In a short, yet scathing, opinion issued Friday morning, Justice Clarence Thomas called on the Supreme Court to address its previous precedent on the issue of abortion, writing that things had "spiraled out of control."
Writing alone in an opinion concurring with the court's decision not to address a lower court's decision blocking Alabama's 2016 dismemberment abortion ban, Thomas explained that while the "case does not present the opportunity to address" what he called the "demonstrably erroneous 'undue burden' standard," that he and his colleagues "cannot continue blinking the reality of what this Court has wrought," referring to past abortion rulings.
Thomas' ruling explained that the operating precedent for the court's decision to let the case stand was the "undue burden" standard set by the court in the 1992 case of Planned Parenthood v. Casey.
"The notion that anything in the Constitution prevents States from passing laws prohibiting the dismembering of a living child is implausible," Thomas wrote on Friday. "But under the 'undue burden' standard adopted by this Court, a restriction on abortion —even one limited to prohibiting gruesome methods — is unconstitutional if 'the 'purpose or effect' of the provision is to 'place a substantial obstacle in the path of a woman seeking an abortion before the fetus attains viability.''"
Despite the facts that led to the denial of the petition in this case, however, Thomas also said that the court is going to have to address its abortion precedents at some point in the future.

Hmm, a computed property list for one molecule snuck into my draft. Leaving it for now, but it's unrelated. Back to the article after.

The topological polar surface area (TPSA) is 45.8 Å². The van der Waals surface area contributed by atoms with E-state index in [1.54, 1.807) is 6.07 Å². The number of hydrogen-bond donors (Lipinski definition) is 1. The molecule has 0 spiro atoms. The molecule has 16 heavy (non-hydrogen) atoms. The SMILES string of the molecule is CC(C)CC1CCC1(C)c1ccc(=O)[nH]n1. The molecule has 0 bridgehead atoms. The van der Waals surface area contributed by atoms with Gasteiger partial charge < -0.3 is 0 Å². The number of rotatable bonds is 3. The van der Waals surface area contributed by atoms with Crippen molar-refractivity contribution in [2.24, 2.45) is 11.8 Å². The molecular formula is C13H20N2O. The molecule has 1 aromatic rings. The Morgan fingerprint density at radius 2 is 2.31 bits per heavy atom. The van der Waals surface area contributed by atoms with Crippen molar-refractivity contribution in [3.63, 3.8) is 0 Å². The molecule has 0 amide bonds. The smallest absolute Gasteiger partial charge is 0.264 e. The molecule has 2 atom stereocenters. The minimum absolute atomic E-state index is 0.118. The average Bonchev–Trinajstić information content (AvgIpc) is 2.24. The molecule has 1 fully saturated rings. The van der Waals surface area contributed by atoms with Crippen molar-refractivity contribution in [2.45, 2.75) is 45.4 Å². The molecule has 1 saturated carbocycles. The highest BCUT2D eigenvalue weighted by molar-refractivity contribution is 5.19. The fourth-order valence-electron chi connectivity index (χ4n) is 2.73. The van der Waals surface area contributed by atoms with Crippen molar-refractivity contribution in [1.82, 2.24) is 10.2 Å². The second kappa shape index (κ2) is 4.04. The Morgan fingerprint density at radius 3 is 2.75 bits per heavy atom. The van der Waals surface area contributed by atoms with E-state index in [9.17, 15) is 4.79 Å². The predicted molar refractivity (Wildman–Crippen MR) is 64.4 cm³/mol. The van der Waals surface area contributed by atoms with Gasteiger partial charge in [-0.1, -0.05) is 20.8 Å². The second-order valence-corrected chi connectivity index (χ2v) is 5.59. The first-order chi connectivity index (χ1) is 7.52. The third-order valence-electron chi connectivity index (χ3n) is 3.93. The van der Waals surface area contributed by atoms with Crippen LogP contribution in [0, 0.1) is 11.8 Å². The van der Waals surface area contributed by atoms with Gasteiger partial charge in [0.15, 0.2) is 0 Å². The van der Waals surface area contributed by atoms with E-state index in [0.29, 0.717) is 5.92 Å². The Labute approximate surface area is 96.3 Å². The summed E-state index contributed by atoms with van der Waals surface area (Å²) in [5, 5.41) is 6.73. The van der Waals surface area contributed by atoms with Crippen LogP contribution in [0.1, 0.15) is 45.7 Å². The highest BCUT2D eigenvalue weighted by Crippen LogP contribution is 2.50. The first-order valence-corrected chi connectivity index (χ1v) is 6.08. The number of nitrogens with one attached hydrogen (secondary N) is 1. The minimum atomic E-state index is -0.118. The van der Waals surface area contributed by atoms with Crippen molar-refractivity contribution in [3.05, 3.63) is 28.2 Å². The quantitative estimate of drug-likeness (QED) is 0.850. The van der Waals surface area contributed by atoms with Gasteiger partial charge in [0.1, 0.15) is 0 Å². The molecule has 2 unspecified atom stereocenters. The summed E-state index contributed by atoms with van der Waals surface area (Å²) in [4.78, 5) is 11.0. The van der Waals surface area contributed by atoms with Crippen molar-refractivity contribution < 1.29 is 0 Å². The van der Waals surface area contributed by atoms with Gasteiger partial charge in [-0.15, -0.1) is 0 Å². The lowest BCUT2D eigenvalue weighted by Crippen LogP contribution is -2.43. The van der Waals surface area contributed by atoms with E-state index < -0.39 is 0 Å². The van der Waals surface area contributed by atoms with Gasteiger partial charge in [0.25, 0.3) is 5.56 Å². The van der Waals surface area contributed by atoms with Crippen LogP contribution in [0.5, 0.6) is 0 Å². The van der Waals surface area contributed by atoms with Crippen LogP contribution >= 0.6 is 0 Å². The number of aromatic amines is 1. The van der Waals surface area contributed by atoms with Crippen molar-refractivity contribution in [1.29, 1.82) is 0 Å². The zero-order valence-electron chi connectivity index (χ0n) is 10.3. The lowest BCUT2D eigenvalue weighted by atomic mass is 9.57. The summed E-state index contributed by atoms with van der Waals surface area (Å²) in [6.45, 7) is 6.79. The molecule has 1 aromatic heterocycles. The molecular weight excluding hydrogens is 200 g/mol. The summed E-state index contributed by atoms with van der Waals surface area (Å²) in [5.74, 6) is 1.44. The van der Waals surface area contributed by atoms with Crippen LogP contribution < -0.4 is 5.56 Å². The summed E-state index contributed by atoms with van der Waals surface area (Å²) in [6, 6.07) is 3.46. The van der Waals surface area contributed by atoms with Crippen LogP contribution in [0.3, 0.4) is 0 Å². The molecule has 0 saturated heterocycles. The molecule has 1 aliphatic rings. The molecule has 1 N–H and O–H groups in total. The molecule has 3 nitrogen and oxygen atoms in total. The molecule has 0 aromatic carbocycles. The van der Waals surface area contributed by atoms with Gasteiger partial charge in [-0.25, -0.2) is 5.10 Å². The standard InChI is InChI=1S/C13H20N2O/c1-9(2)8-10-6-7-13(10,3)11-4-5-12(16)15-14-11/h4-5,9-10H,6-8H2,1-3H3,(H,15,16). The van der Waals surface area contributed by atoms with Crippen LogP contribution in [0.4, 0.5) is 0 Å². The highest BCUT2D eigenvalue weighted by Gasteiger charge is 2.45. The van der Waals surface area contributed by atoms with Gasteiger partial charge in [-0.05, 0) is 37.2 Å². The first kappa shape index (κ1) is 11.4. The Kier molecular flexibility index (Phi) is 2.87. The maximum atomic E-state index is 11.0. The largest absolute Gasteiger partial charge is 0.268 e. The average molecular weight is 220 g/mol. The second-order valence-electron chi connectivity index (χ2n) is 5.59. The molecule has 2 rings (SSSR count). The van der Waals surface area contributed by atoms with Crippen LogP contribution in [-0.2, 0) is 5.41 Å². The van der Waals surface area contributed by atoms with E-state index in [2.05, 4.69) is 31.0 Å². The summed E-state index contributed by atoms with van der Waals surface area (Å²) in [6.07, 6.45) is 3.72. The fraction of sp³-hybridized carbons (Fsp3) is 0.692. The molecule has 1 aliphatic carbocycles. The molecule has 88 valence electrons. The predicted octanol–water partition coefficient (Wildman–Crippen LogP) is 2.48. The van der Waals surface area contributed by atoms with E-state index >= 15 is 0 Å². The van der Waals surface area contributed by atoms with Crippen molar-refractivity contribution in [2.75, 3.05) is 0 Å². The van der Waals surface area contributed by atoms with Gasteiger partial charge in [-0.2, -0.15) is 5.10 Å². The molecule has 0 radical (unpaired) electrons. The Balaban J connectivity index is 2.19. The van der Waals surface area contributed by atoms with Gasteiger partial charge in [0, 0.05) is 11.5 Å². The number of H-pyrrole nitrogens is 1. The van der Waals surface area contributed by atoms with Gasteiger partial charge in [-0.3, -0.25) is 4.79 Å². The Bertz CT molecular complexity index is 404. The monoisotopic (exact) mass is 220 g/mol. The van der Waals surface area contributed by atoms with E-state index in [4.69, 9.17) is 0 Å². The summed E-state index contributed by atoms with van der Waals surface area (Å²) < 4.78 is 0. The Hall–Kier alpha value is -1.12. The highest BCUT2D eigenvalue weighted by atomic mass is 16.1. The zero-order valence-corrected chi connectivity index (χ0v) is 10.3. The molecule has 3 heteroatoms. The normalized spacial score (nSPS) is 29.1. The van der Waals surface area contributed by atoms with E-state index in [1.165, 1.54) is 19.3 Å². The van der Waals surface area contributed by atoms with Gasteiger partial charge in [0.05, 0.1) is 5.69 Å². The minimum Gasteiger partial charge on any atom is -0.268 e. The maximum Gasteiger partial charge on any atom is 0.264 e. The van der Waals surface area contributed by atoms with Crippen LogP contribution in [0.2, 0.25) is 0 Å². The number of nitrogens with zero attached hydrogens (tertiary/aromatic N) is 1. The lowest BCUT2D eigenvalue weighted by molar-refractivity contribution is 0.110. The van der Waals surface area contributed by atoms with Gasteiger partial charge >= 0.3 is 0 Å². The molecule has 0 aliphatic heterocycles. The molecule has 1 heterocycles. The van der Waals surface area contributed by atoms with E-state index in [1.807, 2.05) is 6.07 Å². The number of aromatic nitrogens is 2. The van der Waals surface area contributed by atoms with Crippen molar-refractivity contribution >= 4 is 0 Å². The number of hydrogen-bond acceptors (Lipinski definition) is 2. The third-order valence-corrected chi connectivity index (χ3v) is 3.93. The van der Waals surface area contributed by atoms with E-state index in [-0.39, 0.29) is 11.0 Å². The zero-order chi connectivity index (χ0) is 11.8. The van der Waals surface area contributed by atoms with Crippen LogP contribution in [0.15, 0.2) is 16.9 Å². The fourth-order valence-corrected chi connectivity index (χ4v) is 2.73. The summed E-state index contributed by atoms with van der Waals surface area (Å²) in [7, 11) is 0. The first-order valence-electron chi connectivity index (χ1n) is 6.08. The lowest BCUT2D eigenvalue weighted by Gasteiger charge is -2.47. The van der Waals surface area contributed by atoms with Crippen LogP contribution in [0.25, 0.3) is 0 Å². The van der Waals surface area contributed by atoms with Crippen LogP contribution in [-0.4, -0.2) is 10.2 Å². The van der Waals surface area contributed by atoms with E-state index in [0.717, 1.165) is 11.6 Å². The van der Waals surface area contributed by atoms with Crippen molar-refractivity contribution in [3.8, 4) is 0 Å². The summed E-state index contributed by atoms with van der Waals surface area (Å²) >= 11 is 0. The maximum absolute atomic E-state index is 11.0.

"This case serves as a stark reminder that our abortion jurisprudence has spiraled out of control," Thomas remarked in the concurrence.
"Earlier this Term, we were confronted with lower court decisions requiring States to allow abortions based solely on the race, sex, or disability of the child," Thomas noted, pointing to an earlier case in which his concurring option delved into the historic connection between eugenics and abortion.
"Today, we are confronted with decisions requiring States to allow abortion via live dismemberment," Thomas continued. "None of these decisions is supported by the text of the Constitution."
In another recent opinion, Thomas also called on the court to reevaluate the level of deference it gives to its own past decisions, saying that the current standard "does not comport with our judicial duty under Article III [of the Constitution]" and "elevates demonstrably erroneous decisions ... over the text of the Constitution and other duly enacted federal law."